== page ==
Down by the river again. Late afternoon on a beautiful day. The sun is cloudy white above the winter mountains, bare bones of trees standing like a regiment against the white sunset. The log I sit on is perfectly placed for such reflections, my feet crisscrossing over sand, dully glinting with bits of mica. The sun is low in the sky, its reflection in the river a column of light, distorted by the constant movement of the water, which almost seems to carry the light with it as it moves down the stream. A tree leans before me, framing my view into irregular blocks. It’s my last day of freedom. Someone has built a cairn at the river’s edge, a small pile of water worn stones. I remember someone telling me a story about cairns once, that they were trail markers intended to lead you home. This marks no trail save that which the water cuts through the land, but I like the sentiment all the same, as if it were left as a marker by some traveler whose footsteps imprint the dust with squiggles outlining sneakers. A sign for me who wanders by the river, a brand in the darkness calling me home.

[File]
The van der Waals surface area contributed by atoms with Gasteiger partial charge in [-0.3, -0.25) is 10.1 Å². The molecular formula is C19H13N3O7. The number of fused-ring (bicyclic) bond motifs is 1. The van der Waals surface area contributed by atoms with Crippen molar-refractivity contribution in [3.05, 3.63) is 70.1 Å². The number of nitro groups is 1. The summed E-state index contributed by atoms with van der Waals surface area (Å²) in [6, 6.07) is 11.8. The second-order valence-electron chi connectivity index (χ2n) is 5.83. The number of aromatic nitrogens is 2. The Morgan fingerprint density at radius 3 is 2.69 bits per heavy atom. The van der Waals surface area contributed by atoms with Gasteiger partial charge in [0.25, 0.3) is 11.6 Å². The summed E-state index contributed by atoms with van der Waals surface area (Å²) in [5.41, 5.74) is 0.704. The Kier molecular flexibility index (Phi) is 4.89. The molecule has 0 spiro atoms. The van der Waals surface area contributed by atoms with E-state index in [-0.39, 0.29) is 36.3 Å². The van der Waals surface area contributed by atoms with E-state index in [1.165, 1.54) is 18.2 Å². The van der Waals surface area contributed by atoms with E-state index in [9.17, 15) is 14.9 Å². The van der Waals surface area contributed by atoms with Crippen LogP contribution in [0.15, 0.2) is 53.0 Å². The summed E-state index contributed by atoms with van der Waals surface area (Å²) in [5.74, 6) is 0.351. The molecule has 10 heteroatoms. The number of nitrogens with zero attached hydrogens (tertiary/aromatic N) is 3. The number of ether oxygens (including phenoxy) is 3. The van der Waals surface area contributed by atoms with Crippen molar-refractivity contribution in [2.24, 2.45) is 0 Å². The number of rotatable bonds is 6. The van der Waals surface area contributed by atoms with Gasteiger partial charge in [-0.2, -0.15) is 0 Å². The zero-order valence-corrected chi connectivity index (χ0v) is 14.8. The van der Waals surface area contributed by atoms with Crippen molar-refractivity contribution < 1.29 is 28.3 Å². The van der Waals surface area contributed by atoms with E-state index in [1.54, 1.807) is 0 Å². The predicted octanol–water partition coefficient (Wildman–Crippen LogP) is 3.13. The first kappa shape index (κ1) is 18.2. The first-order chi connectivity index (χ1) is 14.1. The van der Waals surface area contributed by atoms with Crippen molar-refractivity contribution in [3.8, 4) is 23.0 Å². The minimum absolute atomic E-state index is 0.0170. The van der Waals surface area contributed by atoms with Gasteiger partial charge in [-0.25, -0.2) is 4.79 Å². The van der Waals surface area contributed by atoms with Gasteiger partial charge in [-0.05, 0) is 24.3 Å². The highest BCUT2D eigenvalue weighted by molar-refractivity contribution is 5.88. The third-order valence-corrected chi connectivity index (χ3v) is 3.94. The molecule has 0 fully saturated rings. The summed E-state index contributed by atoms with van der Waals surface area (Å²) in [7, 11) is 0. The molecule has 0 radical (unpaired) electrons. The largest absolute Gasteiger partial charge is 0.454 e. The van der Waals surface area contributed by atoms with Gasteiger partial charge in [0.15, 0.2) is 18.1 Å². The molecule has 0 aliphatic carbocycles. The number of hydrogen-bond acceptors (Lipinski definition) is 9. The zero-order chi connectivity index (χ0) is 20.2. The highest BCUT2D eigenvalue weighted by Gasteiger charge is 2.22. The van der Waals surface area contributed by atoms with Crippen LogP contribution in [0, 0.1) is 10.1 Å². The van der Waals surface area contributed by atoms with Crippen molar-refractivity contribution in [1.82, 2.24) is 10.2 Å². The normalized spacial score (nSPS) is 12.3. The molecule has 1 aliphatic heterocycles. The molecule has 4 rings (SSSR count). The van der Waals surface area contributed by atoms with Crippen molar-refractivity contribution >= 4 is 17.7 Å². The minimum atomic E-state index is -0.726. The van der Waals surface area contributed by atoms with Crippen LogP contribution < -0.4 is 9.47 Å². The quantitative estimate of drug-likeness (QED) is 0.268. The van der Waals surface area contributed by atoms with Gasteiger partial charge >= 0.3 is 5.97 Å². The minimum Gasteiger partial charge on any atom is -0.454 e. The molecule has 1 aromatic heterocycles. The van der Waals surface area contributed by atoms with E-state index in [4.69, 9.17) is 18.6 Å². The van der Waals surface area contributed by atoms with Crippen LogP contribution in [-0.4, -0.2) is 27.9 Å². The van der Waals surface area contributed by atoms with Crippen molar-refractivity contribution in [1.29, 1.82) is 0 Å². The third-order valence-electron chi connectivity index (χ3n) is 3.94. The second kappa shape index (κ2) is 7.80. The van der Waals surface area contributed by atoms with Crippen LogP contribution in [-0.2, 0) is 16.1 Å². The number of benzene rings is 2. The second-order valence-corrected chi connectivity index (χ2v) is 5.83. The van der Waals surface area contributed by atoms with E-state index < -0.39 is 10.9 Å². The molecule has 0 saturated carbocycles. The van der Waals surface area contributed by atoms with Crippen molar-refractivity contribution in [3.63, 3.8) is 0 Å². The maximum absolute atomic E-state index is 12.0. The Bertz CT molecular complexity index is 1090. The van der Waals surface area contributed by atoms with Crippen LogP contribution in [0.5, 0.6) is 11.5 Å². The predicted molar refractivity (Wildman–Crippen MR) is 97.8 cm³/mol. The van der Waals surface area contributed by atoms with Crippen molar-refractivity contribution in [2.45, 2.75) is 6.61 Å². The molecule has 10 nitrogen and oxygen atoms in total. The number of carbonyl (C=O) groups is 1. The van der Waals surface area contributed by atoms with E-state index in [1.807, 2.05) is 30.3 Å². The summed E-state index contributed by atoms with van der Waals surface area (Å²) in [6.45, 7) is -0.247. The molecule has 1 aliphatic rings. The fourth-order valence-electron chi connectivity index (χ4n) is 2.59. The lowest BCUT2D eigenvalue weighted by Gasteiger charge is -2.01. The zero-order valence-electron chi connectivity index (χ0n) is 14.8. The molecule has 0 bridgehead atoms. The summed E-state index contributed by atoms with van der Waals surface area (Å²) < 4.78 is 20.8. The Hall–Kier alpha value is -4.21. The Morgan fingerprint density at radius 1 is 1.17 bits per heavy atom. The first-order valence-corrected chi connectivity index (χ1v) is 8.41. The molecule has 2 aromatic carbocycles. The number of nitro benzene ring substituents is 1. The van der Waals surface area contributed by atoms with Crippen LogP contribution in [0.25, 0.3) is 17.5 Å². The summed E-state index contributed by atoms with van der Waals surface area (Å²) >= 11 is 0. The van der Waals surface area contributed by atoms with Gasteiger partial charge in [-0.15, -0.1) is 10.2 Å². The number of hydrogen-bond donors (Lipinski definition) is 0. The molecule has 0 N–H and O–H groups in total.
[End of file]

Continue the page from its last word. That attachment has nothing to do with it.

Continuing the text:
Recently, more than ever, I have longed to be alone, away from the influences of others. More than ever I don’t understand them; they worry and confuse me. The sound of water disturbing the silence washes my soul. It feels like spring, though it is only a midwinter thaw, and as always during that season, I feel the urge to roam far and wide over fields and hills, into woodlands. But I have bloomed too soon, and tomorrow trapped inside, I will wilt like a flower in a cold snap, folded in upon myself, my head drooped. But for now I burst with calm radiance in the setting sun, tendrils of my mind reaching out, spirit rippling like the sun in the river. I reach out to the cairn, want to follow its trail to the end, a river of consciousness, enveloping the world.